The poem takes the form of a journey around the city of Paris.  Just as the Metro began in Montmartre and proceeded to Monparnasse, it traced the route taken by artist and writers in their ascendance from bohemian quarters to the Left Bank.  Mirrlees drew on Baudelaire's persona of the flaneur, the wanderer in the city, but for her it was the Metro that was the vehicle.  She shared with Aristophanes a fascination with the underworld ("we are passing under the Seine"), a journey into the modern underworld made possible by engineering.

Hope Mirrlees (1887-1978) was born in Kent, hear London, and grew up there and in Scotland and South Africa.  She studied at the Royal Academy of Dramatic Arts and then studied Greek at Cambridge University where her tutor was the prolific classicist Jane Ellen Harrison (Prolegomena to the Study of Greek Religion), one of the founders of the modern study of ancient Greece.  The two women formed a lifelong bond, dividing their time between the United Kingdom and France.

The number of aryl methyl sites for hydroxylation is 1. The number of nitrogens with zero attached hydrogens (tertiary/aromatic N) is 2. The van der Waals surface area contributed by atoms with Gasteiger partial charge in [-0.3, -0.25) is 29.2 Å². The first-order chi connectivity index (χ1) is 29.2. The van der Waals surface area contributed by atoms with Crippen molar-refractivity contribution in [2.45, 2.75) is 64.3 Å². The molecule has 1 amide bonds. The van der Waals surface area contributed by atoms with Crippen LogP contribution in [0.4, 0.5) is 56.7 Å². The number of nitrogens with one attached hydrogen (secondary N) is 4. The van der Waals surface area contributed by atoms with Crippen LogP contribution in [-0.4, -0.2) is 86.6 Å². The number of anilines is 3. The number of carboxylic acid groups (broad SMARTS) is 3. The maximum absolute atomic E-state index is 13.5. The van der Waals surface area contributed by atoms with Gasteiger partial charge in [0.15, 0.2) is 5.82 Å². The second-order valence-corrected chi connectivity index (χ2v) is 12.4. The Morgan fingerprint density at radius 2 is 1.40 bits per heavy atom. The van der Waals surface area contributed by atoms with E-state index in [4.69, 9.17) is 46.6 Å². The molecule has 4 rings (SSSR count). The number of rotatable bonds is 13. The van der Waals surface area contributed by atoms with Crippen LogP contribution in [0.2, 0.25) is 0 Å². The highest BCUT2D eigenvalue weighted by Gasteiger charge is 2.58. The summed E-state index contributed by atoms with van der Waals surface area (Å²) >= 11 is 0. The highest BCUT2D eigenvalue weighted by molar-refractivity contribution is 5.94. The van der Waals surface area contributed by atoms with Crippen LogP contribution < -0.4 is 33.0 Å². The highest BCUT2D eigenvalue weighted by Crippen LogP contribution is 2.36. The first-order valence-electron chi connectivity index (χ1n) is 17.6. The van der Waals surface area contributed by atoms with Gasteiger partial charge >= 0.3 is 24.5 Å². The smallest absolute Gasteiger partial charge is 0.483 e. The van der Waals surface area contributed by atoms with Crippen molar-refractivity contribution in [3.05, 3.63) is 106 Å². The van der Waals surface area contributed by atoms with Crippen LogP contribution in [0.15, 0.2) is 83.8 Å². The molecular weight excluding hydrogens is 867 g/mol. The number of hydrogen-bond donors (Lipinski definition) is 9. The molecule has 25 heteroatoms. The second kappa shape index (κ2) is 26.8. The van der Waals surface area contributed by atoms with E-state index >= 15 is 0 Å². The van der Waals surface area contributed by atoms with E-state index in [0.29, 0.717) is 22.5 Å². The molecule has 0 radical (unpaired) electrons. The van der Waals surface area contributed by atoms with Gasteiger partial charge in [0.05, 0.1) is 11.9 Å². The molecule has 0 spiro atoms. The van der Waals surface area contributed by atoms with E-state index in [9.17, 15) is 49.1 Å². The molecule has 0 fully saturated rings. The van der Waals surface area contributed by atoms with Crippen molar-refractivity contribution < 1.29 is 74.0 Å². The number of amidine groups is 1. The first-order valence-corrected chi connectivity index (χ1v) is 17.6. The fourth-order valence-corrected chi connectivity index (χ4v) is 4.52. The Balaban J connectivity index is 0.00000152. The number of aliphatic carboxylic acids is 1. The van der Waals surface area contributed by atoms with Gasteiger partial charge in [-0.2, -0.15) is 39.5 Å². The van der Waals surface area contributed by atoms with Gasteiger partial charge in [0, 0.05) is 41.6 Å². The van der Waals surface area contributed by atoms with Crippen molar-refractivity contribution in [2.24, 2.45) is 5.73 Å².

Published in 1920 as a chapbook limited edition of 175 copies  by Leonard and Virginia Woolf at their Hogarth Press, Paros: A Poem was never reprinted.  Three years later the Hogarth Press also published the first edition of T.S. Eliot's The Waste Land.  Both poems use unconventional typography and prominently feature rivers, the Seine in Mirrlees, the Thames on Eliot, but Mirrlees came first.

As significant as Paris; A Poem was in the development of literary modernism, it has lacked champions, Julia Briggs being the most vocal in calling attention to "modernism's lost masterpiece, a work of extraordinary energy and intensity, scope and ambition,  written in a confidently experimental and avant-garde voice."

In its afterlife, Mirrlees' poem went underground.  When Mirrlees converted to Roman Catholicism after Harrison's death, she refused to allow it to be reprinted; she now considered it to include blasphemies.  In 1973, Mirrlees edited it for republication but the journal she was working with folded before the poem appeared.